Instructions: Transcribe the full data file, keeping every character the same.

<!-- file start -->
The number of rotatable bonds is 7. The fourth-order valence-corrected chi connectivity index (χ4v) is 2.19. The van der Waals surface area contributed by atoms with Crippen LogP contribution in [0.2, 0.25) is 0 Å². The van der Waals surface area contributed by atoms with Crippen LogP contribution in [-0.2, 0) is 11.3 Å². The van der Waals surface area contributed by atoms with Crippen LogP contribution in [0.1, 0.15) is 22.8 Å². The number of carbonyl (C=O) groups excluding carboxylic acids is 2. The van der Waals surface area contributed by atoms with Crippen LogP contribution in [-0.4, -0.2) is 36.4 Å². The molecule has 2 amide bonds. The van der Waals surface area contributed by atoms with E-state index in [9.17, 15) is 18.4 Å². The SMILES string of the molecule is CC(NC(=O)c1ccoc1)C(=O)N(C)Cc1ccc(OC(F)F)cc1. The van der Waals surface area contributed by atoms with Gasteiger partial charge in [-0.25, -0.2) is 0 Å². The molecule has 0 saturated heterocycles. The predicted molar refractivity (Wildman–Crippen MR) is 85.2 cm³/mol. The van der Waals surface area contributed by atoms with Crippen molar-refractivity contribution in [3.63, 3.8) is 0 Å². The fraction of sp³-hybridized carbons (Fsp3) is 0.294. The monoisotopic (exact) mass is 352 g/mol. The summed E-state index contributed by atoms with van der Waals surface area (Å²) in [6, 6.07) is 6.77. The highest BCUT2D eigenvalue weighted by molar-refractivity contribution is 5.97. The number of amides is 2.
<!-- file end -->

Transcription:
The number of rotatable bonds is 7. The fourth-order valence-corrected chi connectivity index (χ4v) is 2.19. The van der Waals surface area contributed by atoms with Crippen LogP contribution in [0.2, 0.25) is 0 Å². The van der Waals surface area contributed by atoms with Crippen LogP contribution in [-0.2, 0) is 11.3 Å². The van der Waals surface area contributed by atoms with Crippen LogP contribution in [0.1, 0.15) is 22.8 Å². The number of carbonyl (C=O) groups excluding carboxylic acids is 2. The van der Waals surface area contributed by atoms with Crippen LogP contribution in [-0.4, -0.2) is 36.4 Å². The molecule has 2 amide bonds. The van der Waals surface area contributed by atoms with E-state index in [9.17, 15) is 18.4 Å². The SMILES string of the molecule is CC(NC(=O)c1ccoc1)C(=O)N(C)Cc1ccc(OC(F)F)cc1. The van der Waals surface area contributed by atoms with Gasteiger partial charge in [-0.25, -0.2) is 0 Å². The molecule has 0 saturated heterocycles. The predicted molar refractivity (Wildman–Crippen MR) is 85.2 cm³/mol. The van der Waals surface area contributed by atoms with Crippen molar-refractivity contribution in [3.63, 3.8) is 0 Å². The fraction of sp³-hybridized carbons (Fsp3) is 0.294. The monoisotopic (exact) mass is 352 g/mol. The summed E-state index contributed by atoms with van der Waals surface area (Å²) in [6, 6.07) is 6.77. The highest BCUT2D eigenvalue weighted by molar-refractivity contribution is 5.97. The number of amides is 2.